Transcript: Rep. Bachmann on 'FNS'

The following is a rush transcript of the April 11, 2010, edition of "Fox News Sunday With Chris Wallace." This copy may not be in its final form and may be updated.

CHRIS WALLACE, ANCHOR: Joining us now, one of the more controversial figures in politics these days but a favorite among Tea Party conservatives, Minnesota Congresswoman Michele Bachmann, who comes to us from St. Paul.

And, Congresswoman, welcome to "Fox News Sunday."

REP. MICHELLE BACHMANN, R-MINN.: Thank you, Chris Wallace. Thank you so much.

WALLACE: Back in the 2008 campaign you famously said that Barack Obama may have anti-American views, and then you quickly expressed regret for those comments. But the other day, you took back your apology.

I want to put it up on the screen. You said, "I said I had very serious concerns that Barack Obama had anti-American views, and now I look like Nostradamus," the reputed seer from the 1500s. Congresswoman, why the switch? And do you really believe the president of the United States has anti-American views?

BACHMANN: What I'm — what I'm concerned about are the policies, Chris, of the last 15 months. It's stunning if you look at what's happened in our economy. We've gone from the United States having 100 percent of the private economy private to today the federal government effectively owns or controls 51 percent of the private economy.

Whether it's the large banks; AIG, the largest insurance company; Freddie and Fannie, the largest secondary home mortgage companies, which now has the federal government owning over half of all private mortgages; the student loan industry; G.M.; Chrysler; and now health care — that's 18 percent of the economy just in health care.

If you add all of that up, Chris, that's 51 percent of the private economy that the federal government now owns or controls. Those are the policies that I'm concerned about. We don't want the federal government owning or controlling private industry.

WALLACE: I guess there are two points I'd make there. One is that a lot of those things — the bailout of the banks and AIG — a lot of that was done by a Republican president, President Bush, and...

BACHMANN: That's right. That's right. That was unfortunate.

WALLACE: ... and you know, there's a — there's a difference of opinion. Then there becomes the question of whether you call it anti- American. You had a big rally with Sarah Palin this week and the Tea Partiers up in Minnesota. And afterwards, you talked to Sean Hannity and you said this.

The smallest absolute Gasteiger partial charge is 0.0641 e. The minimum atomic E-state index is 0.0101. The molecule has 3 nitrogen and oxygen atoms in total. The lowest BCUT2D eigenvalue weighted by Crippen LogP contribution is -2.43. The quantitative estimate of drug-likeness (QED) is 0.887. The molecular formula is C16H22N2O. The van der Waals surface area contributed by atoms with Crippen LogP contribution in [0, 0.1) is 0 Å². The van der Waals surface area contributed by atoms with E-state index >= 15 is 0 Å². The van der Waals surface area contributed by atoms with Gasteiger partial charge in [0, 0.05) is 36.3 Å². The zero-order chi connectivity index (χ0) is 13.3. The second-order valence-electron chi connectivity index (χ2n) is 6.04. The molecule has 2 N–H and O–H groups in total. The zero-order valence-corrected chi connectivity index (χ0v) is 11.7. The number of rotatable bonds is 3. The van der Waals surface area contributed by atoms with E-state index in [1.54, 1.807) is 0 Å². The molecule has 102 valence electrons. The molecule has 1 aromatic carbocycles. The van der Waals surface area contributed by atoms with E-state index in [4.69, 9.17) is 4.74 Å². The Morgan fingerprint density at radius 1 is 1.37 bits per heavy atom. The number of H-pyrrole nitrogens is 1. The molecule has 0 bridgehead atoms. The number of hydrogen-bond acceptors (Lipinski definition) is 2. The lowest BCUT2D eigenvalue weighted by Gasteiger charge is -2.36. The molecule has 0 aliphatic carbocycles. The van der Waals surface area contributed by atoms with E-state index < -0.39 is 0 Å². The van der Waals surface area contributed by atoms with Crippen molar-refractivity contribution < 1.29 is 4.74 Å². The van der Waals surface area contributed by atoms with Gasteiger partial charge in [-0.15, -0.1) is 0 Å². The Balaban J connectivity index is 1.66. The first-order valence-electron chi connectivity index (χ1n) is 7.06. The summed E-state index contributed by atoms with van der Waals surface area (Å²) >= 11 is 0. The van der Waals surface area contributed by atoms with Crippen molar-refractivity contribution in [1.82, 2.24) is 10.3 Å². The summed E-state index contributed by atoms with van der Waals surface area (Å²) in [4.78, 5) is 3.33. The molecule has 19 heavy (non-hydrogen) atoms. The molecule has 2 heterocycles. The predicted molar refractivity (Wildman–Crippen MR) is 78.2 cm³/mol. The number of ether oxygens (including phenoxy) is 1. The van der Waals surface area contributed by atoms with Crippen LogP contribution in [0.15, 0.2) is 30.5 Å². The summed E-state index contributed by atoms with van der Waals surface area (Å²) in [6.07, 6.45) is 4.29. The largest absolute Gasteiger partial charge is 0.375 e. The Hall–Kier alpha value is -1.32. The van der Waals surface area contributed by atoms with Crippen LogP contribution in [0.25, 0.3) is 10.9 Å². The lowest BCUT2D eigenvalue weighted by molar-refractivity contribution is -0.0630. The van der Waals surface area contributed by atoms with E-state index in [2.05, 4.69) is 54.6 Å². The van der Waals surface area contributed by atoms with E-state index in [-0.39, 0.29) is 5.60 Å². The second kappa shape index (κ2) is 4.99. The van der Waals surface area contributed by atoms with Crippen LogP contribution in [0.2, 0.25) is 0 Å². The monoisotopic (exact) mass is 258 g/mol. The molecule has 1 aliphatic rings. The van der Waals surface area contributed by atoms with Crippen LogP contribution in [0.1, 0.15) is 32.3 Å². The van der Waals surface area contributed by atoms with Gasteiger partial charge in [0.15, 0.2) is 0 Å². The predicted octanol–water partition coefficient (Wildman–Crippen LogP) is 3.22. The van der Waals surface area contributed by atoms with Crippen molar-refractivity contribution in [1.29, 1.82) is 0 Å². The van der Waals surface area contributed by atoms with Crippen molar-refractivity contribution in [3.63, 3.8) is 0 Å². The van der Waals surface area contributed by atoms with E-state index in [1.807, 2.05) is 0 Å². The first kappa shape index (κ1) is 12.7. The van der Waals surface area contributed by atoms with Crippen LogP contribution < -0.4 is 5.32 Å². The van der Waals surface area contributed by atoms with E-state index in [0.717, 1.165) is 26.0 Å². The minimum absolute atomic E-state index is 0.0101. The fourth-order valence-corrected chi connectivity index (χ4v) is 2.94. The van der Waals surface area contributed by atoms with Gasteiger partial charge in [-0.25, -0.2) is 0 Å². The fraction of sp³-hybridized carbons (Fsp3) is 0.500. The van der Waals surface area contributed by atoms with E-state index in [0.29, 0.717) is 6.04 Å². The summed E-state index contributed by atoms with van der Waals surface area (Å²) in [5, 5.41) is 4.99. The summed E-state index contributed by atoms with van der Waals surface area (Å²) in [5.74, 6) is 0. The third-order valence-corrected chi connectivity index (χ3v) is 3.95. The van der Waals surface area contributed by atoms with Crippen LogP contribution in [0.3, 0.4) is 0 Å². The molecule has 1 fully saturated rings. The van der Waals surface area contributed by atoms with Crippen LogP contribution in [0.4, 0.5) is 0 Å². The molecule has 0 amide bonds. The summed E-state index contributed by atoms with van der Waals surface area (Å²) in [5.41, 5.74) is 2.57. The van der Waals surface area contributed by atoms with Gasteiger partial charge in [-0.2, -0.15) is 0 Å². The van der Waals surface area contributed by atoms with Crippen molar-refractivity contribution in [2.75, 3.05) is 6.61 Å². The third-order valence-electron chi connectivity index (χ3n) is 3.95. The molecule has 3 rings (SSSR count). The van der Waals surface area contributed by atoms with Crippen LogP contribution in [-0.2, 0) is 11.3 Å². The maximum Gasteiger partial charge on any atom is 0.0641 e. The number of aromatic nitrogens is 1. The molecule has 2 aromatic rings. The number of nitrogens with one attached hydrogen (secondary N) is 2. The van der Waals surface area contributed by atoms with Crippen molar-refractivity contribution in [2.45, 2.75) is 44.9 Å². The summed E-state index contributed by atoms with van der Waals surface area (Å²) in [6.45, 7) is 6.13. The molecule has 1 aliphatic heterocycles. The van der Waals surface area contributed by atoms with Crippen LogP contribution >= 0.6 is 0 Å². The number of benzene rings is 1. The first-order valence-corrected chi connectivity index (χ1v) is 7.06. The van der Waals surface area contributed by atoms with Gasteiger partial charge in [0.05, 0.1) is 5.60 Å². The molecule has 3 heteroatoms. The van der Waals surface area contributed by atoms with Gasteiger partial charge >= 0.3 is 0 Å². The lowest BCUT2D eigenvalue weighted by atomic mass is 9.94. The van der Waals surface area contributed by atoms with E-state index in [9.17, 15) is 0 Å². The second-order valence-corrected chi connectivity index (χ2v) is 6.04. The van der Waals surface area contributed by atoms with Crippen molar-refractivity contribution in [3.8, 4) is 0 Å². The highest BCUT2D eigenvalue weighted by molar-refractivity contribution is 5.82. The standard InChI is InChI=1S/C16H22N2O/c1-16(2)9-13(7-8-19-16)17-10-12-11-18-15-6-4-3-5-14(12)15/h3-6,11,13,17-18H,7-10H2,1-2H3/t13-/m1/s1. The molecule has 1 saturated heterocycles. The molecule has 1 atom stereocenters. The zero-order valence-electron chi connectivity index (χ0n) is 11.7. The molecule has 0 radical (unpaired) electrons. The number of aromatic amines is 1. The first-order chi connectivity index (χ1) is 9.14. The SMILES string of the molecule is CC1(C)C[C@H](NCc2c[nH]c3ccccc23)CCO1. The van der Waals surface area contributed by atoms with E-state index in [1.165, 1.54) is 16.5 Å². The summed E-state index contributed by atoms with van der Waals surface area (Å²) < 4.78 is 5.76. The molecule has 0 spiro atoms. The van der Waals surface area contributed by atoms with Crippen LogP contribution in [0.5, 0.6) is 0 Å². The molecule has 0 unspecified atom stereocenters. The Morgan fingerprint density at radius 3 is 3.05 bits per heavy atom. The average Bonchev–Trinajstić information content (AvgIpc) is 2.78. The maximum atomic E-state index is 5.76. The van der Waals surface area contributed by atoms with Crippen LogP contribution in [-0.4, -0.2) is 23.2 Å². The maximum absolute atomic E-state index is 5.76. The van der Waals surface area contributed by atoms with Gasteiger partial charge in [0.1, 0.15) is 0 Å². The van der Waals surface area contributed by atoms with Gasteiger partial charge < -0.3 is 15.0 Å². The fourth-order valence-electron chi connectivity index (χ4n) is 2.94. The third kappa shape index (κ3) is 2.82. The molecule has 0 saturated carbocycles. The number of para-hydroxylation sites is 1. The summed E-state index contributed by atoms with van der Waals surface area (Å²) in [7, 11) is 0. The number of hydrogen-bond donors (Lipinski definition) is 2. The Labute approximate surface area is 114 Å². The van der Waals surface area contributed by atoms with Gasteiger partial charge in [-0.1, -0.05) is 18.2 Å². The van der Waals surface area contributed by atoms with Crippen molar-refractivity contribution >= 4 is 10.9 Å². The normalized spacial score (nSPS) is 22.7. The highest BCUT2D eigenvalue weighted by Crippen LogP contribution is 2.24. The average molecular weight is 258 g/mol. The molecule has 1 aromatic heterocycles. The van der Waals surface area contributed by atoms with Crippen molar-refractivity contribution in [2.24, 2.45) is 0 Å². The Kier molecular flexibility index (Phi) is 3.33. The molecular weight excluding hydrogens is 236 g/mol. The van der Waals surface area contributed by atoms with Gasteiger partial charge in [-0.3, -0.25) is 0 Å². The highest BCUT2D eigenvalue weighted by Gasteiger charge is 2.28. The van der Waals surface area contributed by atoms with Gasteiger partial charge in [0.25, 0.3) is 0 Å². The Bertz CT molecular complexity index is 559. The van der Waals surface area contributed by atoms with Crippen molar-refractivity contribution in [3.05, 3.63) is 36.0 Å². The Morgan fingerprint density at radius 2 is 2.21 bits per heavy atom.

BACHMANN: This is the most radical president, and the most radical speaker, and the most radical Senate leader we have ever seen in the history of the country.


WALLACE: Again, I guess the question is a matter of rhetoric — anti-American, the most radical. You don't have any problem saying that?

BACHMANN: I think these policies are among the most radical we have ever seen in the history of the country. I mean, clearly, the country has never gone this far in taking over this much of the private economy. And it is changing the way that we're doing business in the United States forever. And I don't think it's going in a good direction.

WALLACE: But can it — obviously, you strongly — and a lot of Americans strongly disagree with the president's policies. Can't you disagree with his policies without saying that he's anti-American?

BACHMANN: Well, I didn't say that he was anti-American when I was on Sean Hannity's show. That is — I said that his policies are radical. And I think they are.

I think the federal government controlling parts of the private economy is a radical move that I don't think will get us anywhere. Let's face it. Right now the president is proposing a western European style tax, the value-added tax, a very expensive tax. You might call it a form of a national sales tax.

I'm a former federal tax litigation attorney. It isn't that we aren't taxed enough today in the United States. If we add a value- added tax on top of everything else, we could be looking effectively at a national sales tax in the — in the neighborhood of 20 to 25 percent. That will have a tremendous drag on our economy, and it will be very hard for to us go forward with full employment.

As a matter of fact, the administration has said that the new normal may be elevated levels of unemployment near 10 percent. That's unacceptable. We don't have to be at that level. Our policies can change so that we can go back to full employment and high prosperity.

WALLACE: I think, in fairness, we have to point out the president hasn't proposed that. One of his top economic advisers, Paul Volcker, this week suggested that the U.S. might have to consider it. But the president hasn't proposed that.

But let me — let me, if I may, go on to another subject. The day after the House passed health care reform, which I know is one of the issues that you're most incensed about, you went to the floor and filed — I believe it's the first piece of legislation that would repeal "Obamacare." Question: How would you handle the 30 million Americans or more that are currently uninsured?

BACHMANN: Well, my bill is H.R. 4903, and I encourage people to go to to sign the petition to repeal "Obamacare." We can do it. It won't be an easy lift. It will be tough. But we have to retake majorities this fall in the House and the Senate and then two years from now have a new president. And come February of 2013, we can repeal "Obamacare."

How would we take care of the 30,000 people that don't have insurance?

WALLACE: Thirty million.

BACHMANN: The easy — I'm sorry, thank you, 30 million people that don't have health insurance — the first thing that we should do is address the cost issue to make it more accessible for more people.